For Kevin Folta, 2016 was a crazy year: difficult but wonderful. While those words seem contradictory, Folta, chairman of the horticultural sciences department at the University of Florida, had to go through a devastating social media firestorm to clarify his mission.
When Folta received the communications award from the Council for Agricultural Science and Technology last fall, he didn’t want to talk about the hazards of communicating to the public. Rather, his goal was to “deputize” the agriculture community, because more voices representing science and modern production are critically important.
The Good Scientist
In the early 1980s, Folta was paying attention to biotechnology and what was happening in farming.
“I was so excited to learn about new technologies that were going to revolutionize science and the way people were fed,” Folta said. “I knew of Dr. Borlaug and it was an exciting time.”
He recalls working in Madison, Wis., in 2000, and going to “a nice little co-op” down the street. “I used to buy my groceries there, but they had their ideas on biotechnology completely wrong. I was fortunate to be able to approach them and ask them, ‘Can we talk together about biotechnology?’ We talked about binary vectors and viral promoters. Guess how many minds I changed? Zero. This was my first venture into talking to the public about science. It took me 10 years of doing it wrong before I figured it out.”
What He’s Learned
Folta says collectively, agriculture must “unveil its halo.”
“Ag producers everywhere have it and there’s a tremendous need for them to show it,” he says.
He refers to groundbreaking technology that offers solutions to some of agriculture’s and society’s most debilitating problems. But too often, the solutions can’t or won’t be used because the public – both here and around the world – doesn’t trust science.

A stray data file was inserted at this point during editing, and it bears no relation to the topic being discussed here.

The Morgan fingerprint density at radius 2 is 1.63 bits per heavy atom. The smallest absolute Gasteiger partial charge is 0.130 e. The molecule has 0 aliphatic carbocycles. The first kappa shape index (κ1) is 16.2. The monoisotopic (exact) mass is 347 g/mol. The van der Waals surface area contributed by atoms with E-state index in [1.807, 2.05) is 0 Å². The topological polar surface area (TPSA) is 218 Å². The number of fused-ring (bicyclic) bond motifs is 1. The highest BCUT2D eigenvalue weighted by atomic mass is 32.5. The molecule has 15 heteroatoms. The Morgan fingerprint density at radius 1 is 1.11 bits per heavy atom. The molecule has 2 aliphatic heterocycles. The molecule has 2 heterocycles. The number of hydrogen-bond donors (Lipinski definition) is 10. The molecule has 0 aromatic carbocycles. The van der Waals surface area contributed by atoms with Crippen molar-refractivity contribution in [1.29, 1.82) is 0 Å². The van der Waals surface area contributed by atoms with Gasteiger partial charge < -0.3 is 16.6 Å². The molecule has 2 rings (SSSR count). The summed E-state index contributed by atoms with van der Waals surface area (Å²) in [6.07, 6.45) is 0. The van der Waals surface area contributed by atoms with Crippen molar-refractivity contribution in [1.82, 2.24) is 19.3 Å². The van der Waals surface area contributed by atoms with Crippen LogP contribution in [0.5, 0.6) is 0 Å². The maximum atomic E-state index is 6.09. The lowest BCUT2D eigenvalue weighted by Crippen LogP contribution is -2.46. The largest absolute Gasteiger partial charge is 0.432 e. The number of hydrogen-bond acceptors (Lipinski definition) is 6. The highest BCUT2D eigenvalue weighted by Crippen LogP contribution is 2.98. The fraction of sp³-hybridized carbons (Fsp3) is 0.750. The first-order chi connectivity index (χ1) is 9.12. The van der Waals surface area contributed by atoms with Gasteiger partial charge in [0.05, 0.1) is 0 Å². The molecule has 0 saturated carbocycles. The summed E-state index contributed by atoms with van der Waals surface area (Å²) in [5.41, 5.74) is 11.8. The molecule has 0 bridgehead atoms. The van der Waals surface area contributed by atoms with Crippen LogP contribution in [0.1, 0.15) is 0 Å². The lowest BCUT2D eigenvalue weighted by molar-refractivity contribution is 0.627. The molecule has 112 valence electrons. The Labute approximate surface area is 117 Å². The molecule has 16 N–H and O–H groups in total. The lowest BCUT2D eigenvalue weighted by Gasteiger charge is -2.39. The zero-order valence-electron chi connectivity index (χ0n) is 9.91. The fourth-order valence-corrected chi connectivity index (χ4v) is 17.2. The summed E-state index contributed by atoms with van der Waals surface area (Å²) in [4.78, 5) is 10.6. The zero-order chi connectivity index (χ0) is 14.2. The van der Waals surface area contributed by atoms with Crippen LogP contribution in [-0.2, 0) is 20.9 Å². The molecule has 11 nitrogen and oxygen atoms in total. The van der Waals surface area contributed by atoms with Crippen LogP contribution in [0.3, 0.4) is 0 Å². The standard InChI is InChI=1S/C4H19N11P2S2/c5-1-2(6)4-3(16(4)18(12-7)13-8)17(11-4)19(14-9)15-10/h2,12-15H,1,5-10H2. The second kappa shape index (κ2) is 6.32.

“When new agricultural technologies present so much promise, why is there skepticism? The problem is trust. The people we need to influence are moms – they’re there to protect their families. We’ve left a void that others have been happy to step into to tell our story. We need to take it back, and do it effectively,” Folta says.
When companies say food is clean, honest, real or natural, it implies everything else isn’t, Folta points out. “And when young moms have a choice between something that’s called ‘clean’ and something that isn’t, those terms influence her decision. We haven’t been in that space as her trusted source of information. We need to learn the mechanisms we can use to earn her trust.”
“As Grandpa Folta would have said, ‘When you stick your face in the fan, don’t complain that your nose hurts.’”
Kevin Folta, Chairman, Department of Horticultural Sciences, University of Florida
Closing the Great Divide
Folta says there is a giant chasm between innovations in the laboratory and their application in the field, but he believes the problem can be solved with effective communication.
“If we can communicate with consumers about what the innovation is, who it affects, and the value it holds to the problems we’re trying to solve, we gain the social license to have the application. This is why it’s so important we get involved in the communication space.
“Scientists are busy in the lab writing grants and training students,” he continues. “There’s not time to get out and interact with the public, but we have to make it priority and be trained to do it. We have to talk to people in a language they understand. I made a situation worse by beating people over the head with science and statistics when all they really wanted to know was ‘Is it safe?’ and ‘Can I trust you?’”
To connect you need to share your values, Folta explains, as your ethics and credibility are more important than logic and emotion when we try to earn trust.
“If you’re pitting the heart against the head, the heart’s going to win every time,” Folta says. “Your audience will not be moved by facts and statistics. It doesn’t work – I’ve tried it. You need to tell them why you feel the way you do.
“Know your audience, listen and understand their concerns,” he adds. “If we’re going to earn people’s trust, we need to find out why they feel the way they do, and show them that we understand. We can’t discount the way they feel.”